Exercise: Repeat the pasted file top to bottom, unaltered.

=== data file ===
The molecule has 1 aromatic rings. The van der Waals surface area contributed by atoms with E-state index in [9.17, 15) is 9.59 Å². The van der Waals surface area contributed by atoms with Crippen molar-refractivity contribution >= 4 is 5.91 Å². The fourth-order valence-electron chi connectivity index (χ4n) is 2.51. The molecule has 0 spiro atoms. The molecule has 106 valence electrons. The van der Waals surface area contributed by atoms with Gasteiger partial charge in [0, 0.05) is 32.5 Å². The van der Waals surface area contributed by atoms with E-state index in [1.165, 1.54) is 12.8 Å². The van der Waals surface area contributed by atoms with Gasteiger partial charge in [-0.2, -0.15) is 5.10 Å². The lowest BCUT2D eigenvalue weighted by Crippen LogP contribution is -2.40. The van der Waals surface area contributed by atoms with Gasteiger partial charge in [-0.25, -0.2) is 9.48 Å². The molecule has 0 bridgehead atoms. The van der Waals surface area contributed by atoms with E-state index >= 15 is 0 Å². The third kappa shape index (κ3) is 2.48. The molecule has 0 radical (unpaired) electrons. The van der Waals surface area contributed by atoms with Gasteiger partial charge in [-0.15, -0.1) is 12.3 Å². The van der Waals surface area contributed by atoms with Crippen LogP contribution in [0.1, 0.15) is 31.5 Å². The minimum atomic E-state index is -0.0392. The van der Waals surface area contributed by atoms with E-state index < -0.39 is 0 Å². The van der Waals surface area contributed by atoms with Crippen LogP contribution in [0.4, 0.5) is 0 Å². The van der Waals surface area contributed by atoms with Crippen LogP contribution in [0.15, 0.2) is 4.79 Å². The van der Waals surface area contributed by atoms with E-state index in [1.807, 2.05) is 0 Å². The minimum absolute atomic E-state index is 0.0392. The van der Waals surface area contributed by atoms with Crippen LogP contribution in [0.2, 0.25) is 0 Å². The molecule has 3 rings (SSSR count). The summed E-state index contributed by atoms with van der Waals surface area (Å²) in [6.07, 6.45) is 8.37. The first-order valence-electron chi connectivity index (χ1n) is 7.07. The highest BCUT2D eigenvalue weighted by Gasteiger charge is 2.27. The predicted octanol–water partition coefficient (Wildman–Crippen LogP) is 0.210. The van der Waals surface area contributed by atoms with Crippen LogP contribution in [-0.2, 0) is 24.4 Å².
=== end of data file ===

The molecule has 1 aromatic rings. The van der Waals surface area contributed by atoms with E-state index in [9.17, 15) is 9.59 Å². The van der Waals surface area contributed by atoms with Crippen molar-refractivity contribution >= 4 is 5.91 Å². The fourth-order valence-electron chi connectivity index (χ4n) is 2.51. The molecule has 0 spiro atoms. The molecule has 106 valence electrons. The van der Waals surface area contributed by atoms with Gasteiger partial charge in [0, 0.05) is 32.5 Å². The van der Waals surface area contributed by atoms with E-state index in [1.165, 1.54) is 12.8 Å². The van der Waals surface area contributed by atoms with Gasteiger partial charge in [-0.2, -0.15) is 5.10 Å². The lowest BCUT2D eigenvalue weighted by Crippen LogP contribution is -2.40. The van der Waals surface area contributed by atoms with Gasteiger partial charge in [-0.25, -0.2) is 9.48 Å². The molecule has 0 bridgehead atoms. The van der Waals surface area contributed by atoms with E-state index >= 15 is 0 Å². The third kappa shape index (κ3) is 2.48. The molecule has 0 radical (unpaired) electrons. The van der Waals surface area contributed by atoms with Gasteiger partial charge in [-0.15, -0.1) is 12.3 Å². The van der Waals surface area contributed by atoms with Crippen LogP contribution in [0.1, 0.15) is 31.5 Å². The minimum atomic E-state index is -0.0392. The van der Waals surface area contributed by atoms with E-state index < -0.39 is 0 Å². The van der Waals surface area contributed by atoms with Crippen LogP contribution in [0.4, 0.5) is 0 Å². The van der Waals surface area contributed by atoms with Crippen LogP contribution in [0.15, 0.2) is 4.79 Å². The van der Waals surface area contributed by atoms with E-state index in [1.807, 2.05) is 0 Å². The minimum absolute atomic E-state index is 0.0392. The van der Waals surface area contributed by atoms with Crippen LogP contribution in [0.2, 0.25) is 0 Å². The molecule has 3 rings (SSSR count). The summed E-state index contributed by atoms with van der Waals surface area (Å²) in [6.07, 6.45) is 8.37. The first-order valence-electron chi connectivity index (χ1n) is 7.07. The highest BCUT2D eigenvalue weighted by Gasteiger charge is 2.27. The predicted octanol–water partition coefficient (Wildman–Crippen LogP) is 0.210. The van der Waals surface area contributed by atoms with Crippen LogP contribution in [-0.2, 0) is 24.4 Å².